# Nucleon

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In physics, a nucleon is a collective name for two particles: the neutron and the proton. These are the two constituents of the atomic nucleus. Until the 1960s, the nucleons were thought to be elementary particles. Now they are known to be composite particles, each made of three quarks bound together by the so-called strong interaction.

The interaction between two or more nucleons is called internucleon interactions or nuclear force, which is also ultimately caused by the strong interaction. (Before the discovery of quarks, the term "strong interaction" referred to just internucleon interactions.)

Nucleons sit at the boundary where particle physics and nuclear physics overlap. Particle physics, particularly quantum chromodynamics, provides the fundamental equations that explain the properties of quarks and of the strong interaction. These equations explain quantitatively how quarks can bind together into protons and neutrons (and all the other hadrons). However, when multiple nucleons are assembled into an atomic nucleus (nuclide), these fundamental equations become too difficult to solve directly (see lattice QCD). Instead, nuclides are studied within nuclear physics, which studies nucleons and their interactions by approximations and models, such as the nuclear shell model. These models can successfully explain nuclide properties, for example, whether or not a certain nuclide undergoes radioactive decay.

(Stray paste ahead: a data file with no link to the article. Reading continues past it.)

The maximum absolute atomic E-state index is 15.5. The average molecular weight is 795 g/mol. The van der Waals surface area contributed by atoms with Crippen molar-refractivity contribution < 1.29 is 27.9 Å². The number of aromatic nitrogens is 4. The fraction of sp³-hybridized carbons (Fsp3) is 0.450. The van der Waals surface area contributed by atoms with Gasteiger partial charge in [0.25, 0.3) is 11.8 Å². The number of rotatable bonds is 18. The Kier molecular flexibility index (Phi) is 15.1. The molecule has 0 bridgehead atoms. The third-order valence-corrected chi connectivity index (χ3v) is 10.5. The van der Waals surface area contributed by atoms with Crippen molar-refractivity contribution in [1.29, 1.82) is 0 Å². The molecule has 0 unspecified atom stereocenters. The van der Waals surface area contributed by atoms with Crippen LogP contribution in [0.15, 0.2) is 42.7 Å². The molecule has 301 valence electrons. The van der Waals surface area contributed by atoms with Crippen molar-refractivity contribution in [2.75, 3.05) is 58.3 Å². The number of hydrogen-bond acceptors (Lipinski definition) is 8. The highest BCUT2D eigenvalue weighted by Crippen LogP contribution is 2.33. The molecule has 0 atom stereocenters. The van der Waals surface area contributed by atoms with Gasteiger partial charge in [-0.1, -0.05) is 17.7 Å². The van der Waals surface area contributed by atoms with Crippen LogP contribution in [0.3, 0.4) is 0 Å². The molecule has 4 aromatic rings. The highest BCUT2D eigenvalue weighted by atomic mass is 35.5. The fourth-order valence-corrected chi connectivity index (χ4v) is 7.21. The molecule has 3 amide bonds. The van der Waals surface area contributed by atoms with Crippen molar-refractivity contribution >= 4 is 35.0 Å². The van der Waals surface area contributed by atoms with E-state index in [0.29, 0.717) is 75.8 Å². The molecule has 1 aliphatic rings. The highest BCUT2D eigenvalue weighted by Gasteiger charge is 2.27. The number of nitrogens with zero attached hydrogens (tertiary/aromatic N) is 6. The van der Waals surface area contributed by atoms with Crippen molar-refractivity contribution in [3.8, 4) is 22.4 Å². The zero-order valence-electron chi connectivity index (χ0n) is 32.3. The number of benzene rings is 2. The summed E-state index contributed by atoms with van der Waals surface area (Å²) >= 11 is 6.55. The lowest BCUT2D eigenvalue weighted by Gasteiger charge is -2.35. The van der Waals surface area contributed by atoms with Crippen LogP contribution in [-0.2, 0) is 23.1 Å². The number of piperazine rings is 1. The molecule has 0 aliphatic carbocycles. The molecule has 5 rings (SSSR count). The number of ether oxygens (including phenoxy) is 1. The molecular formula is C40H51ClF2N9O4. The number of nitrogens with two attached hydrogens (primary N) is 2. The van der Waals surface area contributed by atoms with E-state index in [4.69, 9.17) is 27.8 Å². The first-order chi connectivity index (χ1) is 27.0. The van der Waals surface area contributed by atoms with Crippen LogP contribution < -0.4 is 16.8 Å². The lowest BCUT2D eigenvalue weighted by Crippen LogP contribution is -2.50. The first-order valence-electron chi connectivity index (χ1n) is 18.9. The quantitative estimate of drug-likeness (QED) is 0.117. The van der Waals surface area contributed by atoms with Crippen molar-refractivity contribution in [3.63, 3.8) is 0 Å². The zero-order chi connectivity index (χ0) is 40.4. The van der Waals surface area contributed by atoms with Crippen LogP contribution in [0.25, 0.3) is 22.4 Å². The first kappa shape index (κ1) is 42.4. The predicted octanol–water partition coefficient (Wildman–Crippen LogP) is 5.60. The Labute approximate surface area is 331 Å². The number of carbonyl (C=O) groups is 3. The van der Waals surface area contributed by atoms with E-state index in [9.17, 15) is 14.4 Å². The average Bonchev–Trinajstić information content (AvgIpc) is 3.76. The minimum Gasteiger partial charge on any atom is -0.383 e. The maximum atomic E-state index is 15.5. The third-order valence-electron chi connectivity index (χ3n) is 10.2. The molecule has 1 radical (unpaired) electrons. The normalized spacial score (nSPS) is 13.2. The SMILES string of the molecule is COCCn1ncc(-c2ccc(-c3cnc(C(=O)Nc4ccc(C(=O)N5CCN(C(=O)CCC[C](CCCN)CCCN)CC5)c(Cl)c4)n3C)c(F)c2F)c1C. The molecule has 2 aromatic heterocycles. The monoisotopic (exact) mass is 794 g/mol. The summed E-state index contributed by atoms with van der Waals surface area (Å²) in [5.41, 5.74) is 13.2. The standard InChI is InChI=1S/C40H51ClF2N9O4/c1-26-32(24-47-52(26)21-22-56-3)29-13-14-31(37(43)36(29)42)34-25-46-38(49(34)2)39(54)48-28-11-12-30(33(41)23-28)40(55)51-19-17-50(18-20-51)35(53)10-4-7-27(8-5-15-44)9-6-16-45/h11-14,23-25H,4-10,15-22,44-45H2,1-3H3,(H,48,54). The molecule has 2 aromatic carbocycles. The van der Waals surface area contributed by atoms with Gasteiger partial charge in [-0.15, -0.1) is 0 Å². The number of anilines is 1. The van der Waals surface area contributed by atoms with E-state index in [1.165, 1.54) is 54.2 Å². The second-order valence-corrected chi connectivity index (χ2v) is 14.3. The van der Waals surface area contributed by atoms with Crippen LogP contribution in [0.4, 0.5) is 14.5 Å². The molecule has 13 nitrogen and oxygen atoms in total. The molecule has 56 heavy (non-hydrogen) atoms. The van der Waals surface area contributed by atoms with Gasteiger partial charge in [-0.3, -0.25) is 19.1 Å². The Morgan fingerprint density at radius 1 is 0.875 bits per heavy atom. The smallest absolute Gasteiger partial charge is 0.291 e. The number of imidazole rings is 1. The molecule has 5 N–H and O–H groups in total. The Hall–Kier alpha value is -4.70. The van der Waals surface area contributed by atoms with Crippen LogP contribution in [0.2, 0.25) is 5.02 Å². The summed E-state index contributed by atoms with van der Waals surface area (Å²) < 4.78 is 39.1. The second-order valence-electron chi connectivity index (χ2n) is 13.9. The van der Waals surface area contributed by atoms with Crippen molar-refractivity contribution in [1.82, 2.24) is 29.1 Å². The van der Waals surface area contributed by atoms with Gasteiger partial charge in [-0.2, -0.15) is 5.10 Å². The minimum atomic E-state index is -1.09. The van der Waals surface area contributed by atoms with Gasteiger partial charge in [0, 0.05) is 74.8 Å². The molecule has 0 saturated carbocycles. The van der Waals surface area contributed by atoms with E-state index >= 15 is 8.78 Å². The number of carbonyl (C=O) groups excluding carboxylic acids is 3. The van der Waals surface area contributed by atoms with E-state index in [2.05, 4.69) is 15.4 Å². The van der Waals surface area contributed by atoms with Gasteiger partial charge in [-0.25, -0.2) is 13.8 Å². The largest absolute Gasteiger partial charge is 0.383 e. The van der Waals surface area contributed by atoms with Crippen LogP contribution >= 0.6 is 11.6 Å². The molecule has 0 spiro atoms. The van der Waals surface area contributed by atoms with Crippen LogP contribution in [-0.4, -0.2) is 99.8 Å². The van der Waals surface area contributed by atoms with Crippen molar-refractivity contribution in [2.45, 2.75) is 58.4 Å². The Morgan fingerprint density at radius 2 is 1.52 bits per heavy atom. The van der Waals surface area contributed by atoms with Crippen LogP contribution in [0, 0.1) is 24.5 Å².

The proton and neutron are both baryons and both fermions. In the terminology of particle physics, these two particles make up an isospin doublet (I = 12). This explains why their masses are so similar, with the neutron just 0.1% heavier than the proton.

## Contents

### Nucleon properties

Protons and neutrons are most important and best known for constituting atomic nuclei, but they can also be found on their own, not part of a larger nucleus. A proton on its own is the nucleus of the hydrogen-1 atom (1H). A neutron on its own is unstable (see below), but they can be found in nuclear reactions (see neutron radiation) and are used in scientific analysis (see neutron scattering).